Mares are formally and publicly evaluated for the purpose of being added to a registry's list of approved mares. If a mare is in a registry's mare book, any baby the mare has is eligible for that registry if the father is an approved stallion for that registry as well. All mares in the registry's mare book go through the registry's inspection process, even mares that belong to that registry. For example, a registered Hanoverian mare will still need to be approved before she is included in the Hanoverian main mare book; an Oldenburg mare may be inspected/approved for the Hanoverian mare book, as well as a thoroughbred mare. They just have to meet the standards set by the registry. I guess an owner could have her mare inspected/approved for more than one registry (stallions can), but for the most part mares seem to be approved for just one registry. I believe it costs over $500 to get a mare inspected. Mares are judged on conformation and movement. Each mare receives a score (scale 1-10) for such attributes as head, neck, foreleg, saddle position, hind leg, femininity of type, and general impression. Movement (correctness, elasticity, impulsion, etc.) is also evaluated on a 1-10 scale, usually by watching the horses at liberty. Sometimes they are judged walking and trotting hand. Mares must achieve a certain composite score (usually above 6) to be included in the registry's "main mare book." Mares who achieve a certain score may be as candidates for a special status indicating exceptionally high quality. In the Hanoverian Society, mares who achieve a composite score of 7 or higher are eligible for the status of "elite mare" or EM. In Germany, I think the status is called "States Premium" (SPS). If a mare's name has EM or SPS next to it, they have met all requirements to be included in the registry's "A-list" of highest quality mares. Mare performance test To qualify for the elite or special status, mares must complete a mare performance test (MPT) -- at least that is what the Hanoverian Society calls it. At a Hanoverian MPT, mares are evaluated for conformation and movement. They also free jump and they are ridden for the inspectors, usually in pairs. During the ride they are asked to follow inspector's directions to walk, trot, canter, circle, lengthen, etc. Their rideability and other criteria are evaluated on a scale of 1-10.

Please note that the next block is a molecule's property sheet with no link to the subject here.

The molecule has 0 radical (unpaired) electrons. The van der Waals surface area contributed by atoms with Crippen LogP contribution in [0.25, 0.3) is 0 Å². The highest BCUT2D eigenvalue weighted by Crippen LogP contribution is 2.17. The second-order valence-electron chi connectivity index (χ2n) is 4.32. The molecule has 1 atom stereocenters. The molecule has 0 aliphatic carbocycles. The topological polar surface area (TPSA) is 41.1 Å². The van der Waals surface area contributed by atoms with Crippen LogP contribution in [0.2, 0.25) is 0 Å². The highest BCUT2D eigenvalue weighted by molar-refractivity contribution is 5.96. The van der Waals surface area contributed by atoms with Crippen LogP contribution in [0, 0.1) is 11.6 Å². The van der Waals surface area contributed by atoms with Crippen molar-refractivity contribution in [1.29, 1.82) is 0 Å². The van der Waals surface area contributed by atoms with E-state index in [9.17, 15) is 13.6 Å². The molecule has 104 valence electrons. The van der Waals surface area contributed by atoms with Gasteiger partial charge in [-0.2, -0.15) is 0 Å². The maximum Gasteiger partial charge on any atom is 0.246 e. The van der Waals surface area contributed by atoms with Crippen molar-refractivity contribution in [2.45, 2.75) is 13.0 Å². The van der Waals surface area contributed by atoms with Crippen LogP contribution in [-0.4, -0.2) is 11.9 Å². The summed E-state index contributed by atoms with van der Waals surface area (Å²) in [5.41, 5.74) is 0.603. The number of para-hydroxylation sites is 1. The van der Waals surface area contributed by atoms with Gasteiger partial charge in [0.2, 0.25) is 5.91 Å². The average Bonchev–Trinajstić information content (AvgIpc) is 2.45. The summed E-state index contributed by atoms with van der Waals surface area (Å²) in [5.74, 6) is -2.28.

Three year old in jumping test Same mare in rideability test